Most are thankful to God. I am thankful to man — specifically, to those individuals who (over the centuries) have created the countless things I need for survival and enjoyment: automobiles, plumbing, mass produced food, medicine, electricity, computers, televisions … the list is endless. I know who many of those inventors are, and I can see, feel and enjoy the benefits of their inventions in my daily life. There are many inventors whom I don’t know about — some of them unsung heroes who never obtained the credit they deserve — but whose contributions to the wealth and comfort around me are evident all the same.
Most feel that the proper expression of thanks is faith — in what is not exactly clear, just “faith” in some unknown and never-named source or entity. My expression of thanks is expressed through something entirely different: reverence for reason.
Reason represents the best of the human spirit. It is a capacity that virtually all human beings possess to one degree or another. Yet it can only be exercised through choice. The computer I type on now, the lights which illuminate my office, the health I enjoy — all of these came into existence because of countless choices made by different individuals at different times in history (coupled with many of my own choices, and the choices of those close to me). From Thomas Edison to the less well-known heroes (in business) who market and distribute products in our (semi-) capitalistic system — I am grateful and thankful to them all. I am thankful not that they exercised faith or went to church or worshipped a mystical entity — or spent a few hours at a soup kitchen, feeding the homeless — but rather that they chose to use their intellects in a way from which I (and many others) could benefit.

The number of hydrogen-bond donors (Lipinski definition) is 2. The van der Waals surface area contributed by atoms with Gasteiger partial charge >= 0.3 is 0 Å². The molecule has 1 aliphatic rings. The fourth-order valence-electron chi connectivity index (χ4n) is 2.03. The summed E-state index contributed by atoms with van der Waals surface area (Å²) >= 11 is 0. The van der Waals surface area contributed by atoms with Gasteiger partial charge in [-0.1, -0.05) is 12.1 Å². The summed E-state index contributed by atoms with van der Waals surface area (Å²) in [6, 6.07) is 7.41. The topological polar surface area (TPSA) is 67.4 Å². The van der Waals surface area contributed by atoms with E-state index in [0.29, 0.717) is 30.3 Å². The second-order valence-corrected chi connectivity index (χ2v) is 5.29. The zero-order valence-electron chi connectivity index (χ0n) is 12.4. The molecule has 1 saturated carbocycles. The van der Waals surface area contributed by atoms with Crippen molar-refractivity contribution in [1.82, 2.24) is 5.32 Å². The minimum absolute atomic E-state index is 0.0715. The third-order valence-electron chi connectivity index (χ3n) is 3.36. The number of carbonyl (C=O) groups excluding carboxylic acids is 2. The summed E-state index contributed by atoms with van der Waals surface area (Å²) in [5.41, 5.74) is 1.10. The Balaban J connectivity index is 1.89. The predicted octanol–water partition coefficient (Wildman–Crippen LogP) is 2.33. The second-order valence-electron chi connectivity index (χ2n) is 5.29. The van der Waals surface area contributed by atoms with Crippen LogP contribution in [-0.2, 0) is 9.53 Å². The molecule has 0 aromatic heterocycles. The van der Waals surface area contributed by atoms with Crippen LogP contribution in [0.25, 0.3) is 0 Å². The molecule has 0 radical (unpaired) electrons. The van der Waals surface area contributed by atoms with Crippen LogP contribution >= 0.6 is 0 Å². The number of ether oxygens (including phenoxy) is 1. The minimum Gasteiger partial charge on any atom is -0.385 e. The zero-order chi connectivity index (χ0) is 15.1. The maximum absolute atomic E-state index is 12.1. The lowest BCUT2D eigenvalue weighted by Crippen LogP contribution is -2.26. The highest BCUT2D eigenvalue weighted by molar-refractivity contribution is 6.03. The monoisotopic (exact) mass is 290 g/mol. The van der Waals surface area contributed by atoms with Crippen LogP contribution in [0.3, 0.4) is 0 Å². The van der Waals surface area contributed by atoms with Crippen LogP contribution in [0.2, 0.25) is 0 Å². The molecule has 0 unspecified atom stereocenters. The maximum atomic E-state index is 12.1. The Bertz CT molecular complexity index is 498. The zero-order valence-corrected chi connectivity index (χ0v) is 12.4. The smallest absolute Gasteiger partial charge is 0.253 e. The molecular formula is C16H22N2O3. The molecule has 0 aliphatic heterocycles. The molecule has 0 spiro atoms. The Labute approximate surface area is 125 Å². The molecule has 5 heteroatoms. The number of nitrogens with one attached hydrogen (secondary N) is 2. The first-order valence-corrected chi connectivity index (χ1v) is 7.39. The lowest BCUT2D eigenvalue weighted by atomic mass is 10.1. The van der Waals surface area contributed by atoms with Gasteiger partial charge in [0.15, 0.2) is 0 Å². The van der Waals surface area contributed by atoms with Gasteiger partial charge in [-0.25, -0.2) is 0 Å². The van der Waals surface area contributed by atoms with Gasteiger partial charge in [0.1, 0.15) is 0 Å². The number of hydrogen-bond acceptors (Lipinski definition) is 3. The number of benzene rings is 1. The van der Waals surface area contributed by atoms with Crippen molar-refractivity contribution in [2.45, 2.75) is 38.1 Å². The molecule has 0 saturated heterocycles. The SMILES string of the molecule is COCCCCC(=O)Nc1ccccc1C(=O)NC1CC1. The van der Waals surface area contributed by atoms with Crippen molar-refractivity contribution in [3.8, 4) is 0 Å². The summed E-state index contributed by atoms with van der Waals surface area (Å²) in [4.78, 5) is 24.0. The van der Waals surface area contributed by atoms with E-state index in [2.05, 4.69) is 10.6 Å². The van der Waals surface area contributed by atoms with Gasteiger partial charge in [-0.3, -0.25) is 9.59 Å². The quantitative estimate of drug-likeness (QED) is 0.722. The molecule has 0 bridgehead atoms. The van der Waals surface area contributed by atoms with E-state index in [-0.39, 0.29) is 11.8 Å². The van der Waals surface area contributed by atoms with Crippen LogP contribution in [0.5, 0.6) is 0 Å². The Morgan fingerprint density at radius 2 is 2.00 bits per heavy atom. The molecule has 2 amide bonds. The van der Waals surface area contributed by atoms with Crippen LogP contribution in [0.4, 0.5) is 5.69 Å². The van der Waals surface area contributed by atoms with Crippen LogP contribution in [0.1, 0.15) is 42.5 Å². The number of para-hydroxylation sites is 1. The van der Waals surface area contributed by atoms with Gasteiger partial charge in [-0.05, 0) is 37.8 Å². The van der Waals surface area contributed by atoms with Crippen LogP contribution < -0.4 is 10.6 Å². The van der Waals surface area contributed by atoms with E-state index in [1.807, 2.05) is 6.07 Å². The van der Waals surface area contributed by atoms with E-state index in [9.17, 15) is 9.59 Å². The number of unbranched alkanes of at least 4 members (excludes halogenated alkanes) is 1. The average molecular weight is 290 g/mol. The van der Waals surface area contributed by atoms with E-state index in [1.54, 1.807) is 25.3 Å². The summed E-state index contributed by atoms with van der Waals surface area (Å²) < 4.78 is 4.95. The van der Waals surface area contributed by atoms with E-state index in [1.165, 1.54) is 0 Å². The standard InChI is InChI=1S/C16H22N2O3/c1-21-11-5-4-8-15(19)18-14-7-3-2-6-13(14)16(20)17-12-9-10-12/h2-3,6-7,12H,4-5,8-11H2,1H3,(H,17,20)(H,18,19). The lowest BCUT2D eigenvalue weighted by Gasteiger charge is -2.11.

Life — and all that life has to offer — is the ultimate reward of goodness. Goodness enhances life; it does not destroy or take away from it. Anything or anyone who contributes to life — my life, your life, or life in general — deserves thanks. I understand that my benefit was not their goal — instead, their work and its rewards were their goals. Their quest for financial and/or intellectual profit was, quite properly, their goal. I like it when people are selfish in this sense. The more selfishness people possess, the more (in the exercise of that self-interest) they create and produce. That’s the means through which the world becomes a better place.
I look around my office, around the country, around the world, and I see the best and the worst of mankind. I wonder if at any time in history we have seen the presence of such heroic genius and unspeakable evil on one and the same planet. I feel love and gratitude when I look at the benefits of rational, productive, and capitalistic civilization. I despise only those who seek to destroy it. My enemy is the last person I would ever love; I only seek his annihilation — from my presence, if he’s not violent, and from existence, if he is.
I don’t want to live in a world with more humility, more “compassion,” or more faith. The platitudes most of us will hear today are unbearable. I will not turn on the television and listen to the Pope, the President, or the local homeless shelter manager preach them. This is why I offer you the opposite message: I want to live in a world with much less faith, humility and selflessness, and much more reason, productivity, and quest for profit (material, intellectual, or both). Let reason, freedom, and material prosperity flourish — and the rest will follow.
If only others shared these ideals, how different the world would be. How much our enemies would fear us, rather than spit upon and seek to destroy us.
Nevertheless, I am delighted and grateful that I live in a world where reason and capitalism and rational self-interest have gained as much ground as they have. For this I am indeed thankful — though only to those who, through their own choices, helped make it possible.